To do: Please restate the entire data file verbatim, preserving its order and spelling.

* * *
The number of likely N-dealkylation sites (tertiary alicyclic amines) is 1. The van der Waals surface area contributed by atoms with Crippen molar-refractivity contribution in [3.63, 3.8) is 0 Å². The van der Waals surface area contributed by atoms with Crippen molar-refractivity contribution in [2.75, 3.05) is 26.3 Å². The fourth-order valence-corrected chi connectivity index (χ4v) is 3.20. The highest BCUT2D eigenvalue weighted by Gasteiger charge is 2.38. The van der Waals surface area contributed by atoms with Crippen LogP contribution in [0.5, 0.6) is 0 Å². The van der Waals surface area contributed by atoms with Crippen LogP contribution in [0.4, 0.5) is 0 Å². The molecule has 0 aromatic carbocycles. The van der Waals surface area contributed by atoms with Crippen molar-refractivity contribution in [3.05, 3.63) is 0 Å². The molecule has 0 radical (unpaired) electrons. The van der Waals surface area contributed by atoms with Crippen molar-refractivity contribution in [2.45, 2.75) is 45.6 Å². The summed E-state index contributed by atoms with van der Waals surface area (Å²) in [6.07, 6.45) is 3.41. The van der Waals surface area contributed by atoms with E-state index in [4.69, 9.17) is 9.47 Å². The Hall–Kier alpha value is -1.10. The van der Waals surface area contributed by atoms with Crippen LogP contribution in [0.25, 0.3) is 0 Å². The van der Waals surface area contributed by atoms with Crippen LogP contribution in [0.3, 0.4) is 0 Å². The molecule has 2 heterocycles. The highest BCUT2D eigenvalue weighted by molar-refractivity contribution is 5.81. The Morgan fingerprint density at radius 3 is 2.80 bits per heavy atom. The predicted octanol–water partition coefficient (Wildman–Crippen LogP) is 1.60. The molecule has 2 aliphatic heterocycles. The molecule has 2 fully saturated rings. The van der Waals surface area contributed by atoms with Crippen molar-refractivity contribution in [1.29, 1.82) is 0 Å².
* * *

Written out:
The number of likely N-dealkylation sites (tertiary alicyclic amines) is 1. The van der Waals surface area contributed by atoms with Crippen molar-refractivity contribution in [3.63, 3.8) is 0 Å². The van der Waals surface area contributed by atoms with Crippen molar-refractivity contribution in [2.75, 3.05) is 26.3 Å². The fourth-order valence-corrected chi connectivity index (χ4v) is 3.20. The highest BCUT2D eigenvalue weighted by Gasteiger charge is 2.38. The van der Waals surface area contributed by atoms with Crippen LogP contribution in [0.5, 0.6) is 0 Å². The van der Waals surface area contributed by atoms with Crippen LogP contribution in [0.4, 0.5) is 0 Å². The molecule has 0 aromatic carbocycles. The van der Waals surface area contributed by atoms with Crippen molar-refractivity contribution in [3.05, 3.63) is 0 Å². The molecule has 0 radical (unpaired) electrons. The van der Waals surface area contributed by atoms with Crippen molar-refractivity contribution in [2.45, 2.75) is 45.6 Å². The summed E-state index contributed by atoms with van der Waals surface area (Å²) in [6.07, 6.45) is 3.41. The van der Waals surface area contributed by atoms with E-state index in [4.69, 9.17) is 9.47 Å². The Hall–Kier alpha value is -1.10. The van der Waals surface area contributed by atoms with Crippen LogP contribution in [0.25, 0.3) is 0 Å². The van der Waals surface area contributed by atoms with Crippen LogP contribution in [0.3, 0.4) is 0 Å². The molecule has 2 heterocycles. The highest BCUT2D eigenvalue weighted by molar-refractivity contribution is 5.81. The Morgan fingerprint density at radius 3 is 2.80 bits per heavy atom. The predicted octanol–water partition coefficient (Wildman–Crippen LogP) is 1.60. The molecule has 2 aliphatic heterocycles. The molecule has 2 fully saturated rings. The van der Waals surface area contributed by atoms with Crippen molar-refractivity contribution in [1.29, 1.82) is 0 Å².